Travelling Guizhou Province, ChinaTuesday, 28 October 2014
I spent a few days looking around Guizhou. It is (or was) the poorest province in China, a place ‘without three li of flat land, three days of fine weather, or three coins to rub together.’ It’s also a place where, clearly, an awful lot of development is happening.
As you’ll quickly see out on the roads. That severe shortage of flat land means that roads and railway either have to wind around and go up and down or, in the new China, soar across valleys on viaducts or pierce through hills in tunnels. Driving around the province on recently constructed freeways you hardly seemed to exit one tunnel before you entered the next.
In those interludes between the tunnels new bridges and viaducts seemed to be in constant construction. A new high-speed rail link between Guangzhou and Guiyang (the capital city, population 1.2 million) is scheduled to open before the end of 2014. That will reduce the travel time between the two cities to four hours.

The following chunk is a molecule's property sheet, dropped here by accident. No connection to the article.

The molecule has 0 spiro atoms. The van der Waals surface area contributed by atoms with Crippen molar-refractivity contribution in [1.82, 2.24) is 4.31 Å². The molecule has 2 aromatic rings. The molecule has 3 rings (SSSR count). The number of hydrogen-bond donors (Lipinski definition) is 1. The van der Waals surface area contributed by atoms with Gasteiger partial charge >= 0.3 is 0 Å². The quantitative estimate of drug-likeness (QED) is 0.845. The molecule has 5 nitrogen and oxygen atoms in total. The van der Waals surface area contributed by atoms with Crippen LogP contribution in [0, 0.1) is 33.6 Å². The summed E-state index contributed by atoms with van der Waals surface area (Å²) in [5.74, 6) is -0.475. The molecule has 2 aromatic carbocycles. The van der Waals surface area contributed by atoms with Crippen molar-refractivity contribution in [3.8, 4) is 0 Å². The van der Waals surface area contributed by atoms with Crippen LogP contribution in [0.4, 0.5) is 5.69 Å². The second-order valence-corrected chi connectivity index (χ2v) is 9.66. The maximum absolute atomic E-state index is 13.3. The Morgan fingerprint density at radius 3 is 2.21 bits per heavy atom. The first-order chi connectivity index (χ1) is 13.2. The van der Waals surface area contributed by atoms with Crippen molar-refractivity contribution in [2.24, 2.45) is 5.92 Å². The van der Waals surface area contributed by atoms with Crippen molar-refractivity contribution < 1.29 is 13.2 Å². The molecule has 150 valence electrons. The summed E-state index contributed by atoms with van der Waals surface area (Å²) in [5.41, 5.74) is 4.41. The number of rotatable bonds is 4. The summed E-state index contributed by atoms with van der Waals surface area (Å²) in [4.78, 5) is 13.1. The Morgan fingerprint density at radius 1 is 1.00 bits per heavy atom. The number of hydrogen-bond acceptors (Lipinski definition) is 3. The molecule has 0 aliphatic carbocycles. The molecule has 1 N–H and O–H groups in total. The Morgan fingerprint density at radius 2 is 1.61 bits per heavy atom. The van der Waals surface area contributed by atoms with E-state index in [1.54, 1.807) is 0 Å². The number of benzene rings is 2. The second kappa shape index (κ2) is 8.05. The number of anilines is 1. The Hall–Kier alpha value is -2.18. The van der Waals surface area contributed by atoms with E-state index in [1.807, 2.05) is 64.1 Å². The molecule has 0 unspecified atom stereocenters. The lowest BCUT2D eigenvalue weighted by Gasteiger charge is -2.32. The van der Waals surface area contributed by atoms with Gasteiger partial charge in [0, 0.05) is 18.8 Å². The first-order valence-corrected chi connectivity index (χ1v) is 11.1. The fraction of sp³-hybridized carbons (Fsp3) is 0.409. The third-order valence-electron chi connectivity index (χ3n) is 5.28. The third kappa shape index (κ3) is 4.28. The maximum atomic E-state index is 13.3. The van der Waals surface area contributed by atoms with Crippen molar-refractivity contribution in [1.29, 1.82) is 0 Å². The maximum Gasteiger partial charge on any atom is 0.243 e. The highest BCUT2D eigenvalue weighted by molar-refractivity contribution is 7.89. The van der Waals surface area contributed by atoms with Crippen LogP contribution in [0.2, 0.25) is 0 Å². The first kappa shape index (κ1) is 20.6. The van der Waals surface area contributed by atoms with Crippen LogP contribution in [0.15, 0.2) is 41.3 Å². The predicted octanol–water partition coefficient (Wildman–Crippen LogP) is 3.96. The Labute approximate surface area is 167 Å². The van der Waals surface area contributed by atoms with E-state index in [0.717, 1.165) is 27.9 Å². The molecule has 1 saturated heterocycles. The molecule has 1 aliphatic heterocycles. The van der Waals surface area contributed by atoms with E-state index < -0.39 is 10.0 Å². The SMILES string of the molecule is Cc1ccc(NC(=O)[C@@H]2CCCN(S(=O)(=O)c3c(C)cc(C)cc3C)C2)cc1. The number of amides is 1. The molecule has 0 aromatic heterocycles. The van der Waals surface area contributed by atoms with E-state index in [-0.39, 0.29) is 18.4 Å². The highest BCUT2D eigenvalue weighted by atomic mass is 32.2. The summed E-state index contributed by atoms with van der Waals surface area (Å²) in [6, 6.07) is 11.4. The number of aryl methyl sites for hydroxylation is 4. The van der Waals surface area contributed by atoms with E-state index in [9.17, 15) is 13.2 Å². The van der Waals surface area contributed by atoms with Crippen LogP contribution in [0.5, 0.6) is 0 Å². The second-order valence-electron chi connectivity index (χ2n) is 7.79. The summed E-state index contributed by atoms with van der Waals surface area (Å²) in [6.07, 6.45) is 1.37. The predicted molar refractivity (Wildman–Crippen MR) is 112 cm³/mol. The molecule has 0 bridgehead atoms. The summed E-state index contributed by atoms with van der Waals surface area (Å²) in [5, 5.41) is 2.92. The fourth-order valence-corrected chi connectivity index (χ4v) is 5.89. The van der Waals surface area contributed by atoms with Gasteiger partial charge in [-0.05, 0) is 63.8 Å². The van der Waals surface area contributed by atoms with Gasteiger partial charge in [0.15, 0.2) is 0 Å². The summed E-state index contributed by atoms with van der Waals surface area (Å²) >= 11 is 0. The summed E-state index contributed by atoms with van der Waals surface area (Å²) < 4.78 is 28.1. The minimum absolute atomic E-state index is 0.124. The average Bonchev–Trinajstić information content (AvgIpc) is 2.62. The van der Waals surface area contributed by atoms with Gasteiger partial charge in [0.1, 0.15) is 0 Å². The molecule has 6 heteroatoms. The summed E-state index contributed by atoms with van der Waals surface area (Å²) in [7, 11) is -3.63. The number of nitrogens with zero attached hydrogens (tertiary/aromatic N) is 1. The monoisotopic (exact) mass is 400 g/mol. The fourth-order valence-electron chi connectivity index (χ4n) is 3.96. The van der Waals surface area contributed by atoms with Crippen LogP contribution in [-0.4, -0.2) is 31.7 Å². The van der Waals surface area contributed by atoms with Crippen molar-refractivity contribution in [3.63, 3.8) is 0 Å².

You can’t help thinking that if you were travelling around some bottom-of-the-statistics American state or an impoverished region of Europe you wouldn’t be seeing anywhere like the same level of infrastructure development. Come to think of it you wouldn’t be seeing anything like it in California, New York, Texas or the industrial heartland of Germany! Speaking of which driving back to Guiyang we constantly overtook truckloads of new BMWs, each truck toting 21 new Bimmers! The double track top load – 14 BMWs – made the trucks so wide that they could only get through the tunnels by driving right down the centerline, straddling both lanes.